aimai

  10. 10
    Xenos says:

    Oh, I am sure they will try to impeach Obama for not showing whatever handwritten notes were made at the time of his birth. These people believe their own propaganda, and they think they are just one ‘gotcha’ away from the American people, as a whole, resoundingly rejecting Obama once The Truth is revealed.

    I have this fantasy that Obama has a copy of some sort of uber-original long form birth certificate, utterly innocuous, that he is just holding out on so his attorney can pull it out in an impeachment hearing, and yell ‘Psych!’ Just another 11d chess move that, in my desperation, I keep dreaming up for him.

  11. 11
    Dennis SGMM says:

    @jinxtigr:
    Let’s not forget how well Gramm-Leach-Bliley worked out, also, too.

  12. 12
    debbie says:

    @MarkNC:

    Ah, but it wasn’t about the cheating, it was about the lying under oath! So, I look forward to Republicans’ condemnation of all the lying under oath that banks have been doing when processing foreclosures…

  13. 13
    WereBear says:

    I think their nostalgia is for the dings they did put in Clinton. Obama has been a more slippery target for them.

    Bwahahaha!

  14. 14
    beltane says:

    @Dennis SGMM: I think Obama will surprise people by not being as eager to go along with the right-wing as Clinton was. Being that he is already far more popular than the Republicans, any stubbornness on his part will only boost his popularity and make the GOP more detested than they already are. Glenn Beck is trying to gather his minions to wage war against the poor, the unemployed and other victims of the Republican economy. Guess what, when the GOP gains power, the wave of opposition to their crap will stun these people.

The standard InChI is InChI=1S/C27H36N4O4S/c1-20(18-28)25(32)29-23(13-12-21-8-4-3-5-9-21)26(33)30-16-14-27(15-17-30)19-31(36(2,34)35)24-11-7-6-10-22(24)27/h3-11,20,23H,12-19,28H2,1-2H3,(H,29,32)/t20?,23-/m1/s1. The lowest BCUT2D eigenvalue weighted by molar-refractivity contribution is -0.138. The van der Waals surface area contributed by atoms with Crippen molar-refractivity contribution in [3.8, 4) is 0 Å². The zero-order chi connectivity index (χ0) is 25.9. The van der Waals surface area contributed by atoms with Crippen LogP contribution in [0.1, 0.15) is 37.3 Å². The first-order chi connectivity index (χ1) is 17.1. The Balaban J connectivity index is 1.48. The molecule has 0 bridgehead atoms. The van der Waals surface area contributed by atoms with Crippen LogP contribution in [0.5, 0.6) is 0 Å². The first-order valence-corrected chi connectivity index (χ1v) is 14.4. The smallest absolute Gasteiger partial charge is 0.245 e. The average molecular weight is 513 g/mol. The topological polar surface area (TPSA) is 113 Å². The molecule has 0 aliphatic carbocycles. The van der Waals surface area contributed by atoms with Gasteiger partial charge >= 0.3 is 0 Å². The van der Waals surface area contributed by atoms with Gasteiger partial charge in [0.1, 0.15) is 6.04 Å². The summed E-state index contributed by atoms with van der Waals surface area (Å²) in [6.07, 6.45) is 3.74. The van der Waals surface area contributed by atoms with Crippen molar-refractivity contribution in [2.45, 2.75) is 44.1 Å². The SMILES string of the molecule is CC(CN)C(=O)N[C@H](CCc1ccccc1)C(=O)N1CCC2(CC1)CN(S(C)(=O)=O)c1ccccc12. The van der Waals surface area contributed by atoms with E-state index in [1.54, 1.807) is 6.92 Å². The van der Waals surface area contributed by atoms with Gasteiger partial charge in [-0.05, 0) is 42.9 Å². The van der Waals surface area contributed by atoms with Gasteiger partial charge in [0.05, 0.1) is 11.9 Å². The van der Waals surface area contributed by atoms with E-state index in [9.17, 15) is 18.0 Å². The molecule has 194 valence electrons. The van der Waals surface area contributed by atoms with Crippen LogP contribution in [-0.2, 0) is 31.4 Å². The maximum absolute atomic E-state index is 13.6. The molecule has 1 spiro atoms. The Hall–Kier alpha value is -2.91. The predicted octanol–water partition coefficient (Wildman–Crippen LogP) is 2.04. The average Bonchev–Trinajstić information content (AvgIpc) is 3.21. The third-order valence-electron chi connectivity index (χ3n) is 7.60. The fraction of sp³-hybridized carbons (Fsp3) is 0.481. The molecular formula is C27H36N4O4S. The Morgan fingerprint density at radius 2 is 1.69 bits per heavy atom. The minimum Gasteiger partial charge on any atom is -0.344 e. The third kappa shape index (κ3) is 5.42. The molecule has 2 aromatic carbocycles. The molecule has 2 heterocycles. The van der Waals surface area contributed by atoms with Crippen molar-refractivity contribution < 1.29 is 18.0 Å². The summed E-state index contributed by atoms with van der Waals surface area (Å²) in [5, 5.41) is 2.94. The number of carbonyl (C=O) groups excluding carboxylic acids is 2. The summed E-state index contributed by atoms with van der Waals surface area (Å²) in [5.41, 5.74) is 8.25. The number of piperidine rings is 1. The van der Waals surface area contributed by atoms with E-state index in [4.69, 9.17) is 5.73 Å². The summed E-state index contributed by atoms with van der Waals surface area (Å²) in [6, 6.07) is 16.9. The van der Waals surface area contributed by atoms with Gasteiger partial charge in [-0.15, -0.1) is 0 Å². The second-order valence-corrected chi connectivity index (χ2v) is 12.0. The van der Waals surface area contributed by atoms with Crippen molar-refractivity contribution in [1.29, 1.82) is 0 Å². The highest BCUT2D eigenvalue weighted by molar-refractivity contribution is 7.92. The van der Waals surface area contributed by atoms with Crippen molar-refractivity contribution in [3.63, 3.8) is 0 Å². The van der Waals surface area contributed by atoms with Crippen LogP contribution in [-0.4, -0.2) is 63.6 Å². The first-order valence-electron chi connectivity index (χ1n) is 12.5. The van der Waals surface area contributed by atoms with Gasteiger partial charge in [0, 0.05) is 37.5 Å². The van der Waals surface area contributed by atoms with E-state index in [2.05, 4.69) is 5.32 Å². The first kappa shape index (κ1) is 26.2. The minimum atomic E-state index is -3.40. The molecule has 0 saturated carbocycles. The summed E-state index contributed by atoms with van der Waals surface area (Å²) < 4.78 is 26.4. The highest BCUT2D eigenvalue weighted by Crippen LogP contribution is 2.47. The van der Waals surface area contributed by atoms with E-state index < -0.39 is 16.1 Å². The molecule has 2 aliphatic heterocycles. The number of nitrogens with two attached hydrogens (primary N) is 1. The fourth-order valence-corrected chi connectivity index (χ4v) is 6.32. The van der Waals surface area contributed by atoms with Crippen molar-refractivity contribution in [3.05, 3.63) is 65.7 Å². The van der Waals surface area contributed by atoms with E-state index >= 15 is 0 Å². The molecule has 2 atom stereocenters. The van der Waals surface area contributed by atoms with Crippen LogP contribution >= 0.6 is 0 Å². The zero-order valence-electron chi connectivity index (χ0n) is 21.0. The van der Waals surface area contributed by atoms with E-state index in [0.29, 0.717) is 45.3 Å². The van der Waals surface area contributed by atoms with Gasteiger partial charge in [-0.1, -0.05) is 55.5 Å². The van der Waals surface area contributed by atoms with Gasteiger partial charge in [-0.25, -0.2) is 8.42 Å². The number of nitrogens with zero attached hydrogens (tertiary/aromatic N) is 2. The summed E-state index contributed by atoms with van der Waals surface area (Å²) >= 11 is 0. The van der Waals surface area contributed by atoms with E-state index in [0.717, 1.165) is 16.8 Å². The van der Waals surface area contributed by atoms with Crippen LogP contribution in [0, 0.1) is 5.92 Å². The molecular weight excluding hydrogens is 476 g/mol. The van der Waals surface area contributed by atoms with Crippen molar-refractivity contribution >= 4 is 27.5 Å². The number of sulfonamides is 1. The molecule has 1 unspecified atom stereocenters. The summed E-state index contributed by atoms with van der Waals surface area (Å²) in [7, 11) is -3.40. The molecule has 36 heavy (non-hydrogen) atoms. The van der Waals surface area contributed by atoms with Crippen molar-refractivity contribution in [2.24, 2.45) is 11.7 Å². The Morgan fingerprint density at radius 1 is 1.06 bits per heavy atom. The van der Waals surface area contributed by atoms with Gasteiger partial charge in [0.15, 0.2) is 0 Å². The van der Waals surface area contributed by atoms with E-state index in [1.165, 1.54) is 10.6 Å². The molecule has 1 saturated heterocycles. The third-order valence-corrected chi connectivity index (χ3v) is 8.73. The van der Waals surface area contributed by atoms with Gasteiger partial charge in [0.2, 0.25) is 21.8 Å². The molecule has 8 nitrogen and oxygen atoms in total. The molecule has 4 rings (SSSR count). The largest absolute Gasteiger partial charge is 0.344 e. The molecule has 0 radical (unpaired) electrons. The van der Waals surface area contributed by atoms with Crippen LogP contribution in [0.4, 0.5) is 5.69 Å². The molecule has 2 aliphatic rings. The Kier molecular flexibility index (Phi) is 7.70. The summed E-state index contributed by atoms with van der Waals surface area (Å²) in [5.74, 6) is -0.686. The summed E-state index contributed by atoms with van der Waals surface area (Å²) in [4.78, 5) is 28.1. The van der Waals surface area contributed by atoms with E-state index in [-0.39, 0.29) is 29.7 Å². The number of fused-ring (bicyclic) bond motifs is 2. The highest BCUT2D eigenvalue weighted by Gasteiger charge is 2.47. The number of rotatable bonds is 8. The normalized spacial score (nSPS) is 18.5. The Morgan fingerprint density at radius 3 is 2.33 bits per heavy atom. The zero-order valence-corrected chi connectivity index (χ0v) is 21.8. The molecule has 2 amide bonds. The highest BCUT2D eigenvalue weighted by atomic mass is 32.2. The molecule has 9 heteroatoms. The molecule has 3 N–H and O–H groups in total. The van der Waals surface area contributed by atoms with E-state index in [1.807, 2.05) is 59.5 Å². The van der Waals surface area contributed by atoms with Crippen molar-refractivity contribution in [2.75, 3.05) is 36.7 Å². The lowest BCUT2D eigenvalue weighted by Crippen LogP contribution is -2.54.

Those who incite class war should be careful what they wish for.

  15. 15

    @Xenos: Nothing, even a statement from God, will convince the birfers that Obama is qualified to be president.

    However, I believe Obama’s attitude towards them is “Bwahaha! Pfffft! [Two middle fingers].”

  16. 16
    beltane says:

    @aimai: These Angry White Males have been angry for as long as I can remember. Like low-ranking baboons, I think their anger is part of who they are and has no relationship to actual events. They could (and often) do, get everything they want without any dent being made in their anger. Maybe these macho men would be less angry if they got off their asses and performed actual feats of male prowess.

  17. 17
    jrg says:

    If Obama moves to the center it may be practical, but his base won’t like it.

    Yeah, that will work. We’ll still have an idiotic media (hi, T. Friedman!) pining for the “center”, even with the “center” further to the right.

    When people talk about how they’re “centrists”, what they really mean is that they’re Democrats who are too chickenshit to piss Republicans off by admitting it.

  18. 18

    Everybody loves Clinton, now that he’s not been a player for 10 years, so the right-wing attack machine has been ignoring him for almost that long, and too many people have apparently forgotten just how fierce their attacks on him were.

    If Clinton started publicly pushing for progressive causes, they’d tear him apart all over again, his approval ratings would plummet, etc.

    But since he’s not, the attack machine is focused on Dems who actually matter.

  19. 19
    beltane says:

    @low-tech cyclist: Weren’t Clinton’s approval numbers approaching 70% during the impeachment hearings? (much to the media’s dismay, I might ad) He actually polled better the more they attacked him, because outside of their creepy fan base, Americans generally hate the Republican party. If we had a half-way honorable media, the GOP would never stand a chance outside of the deep south.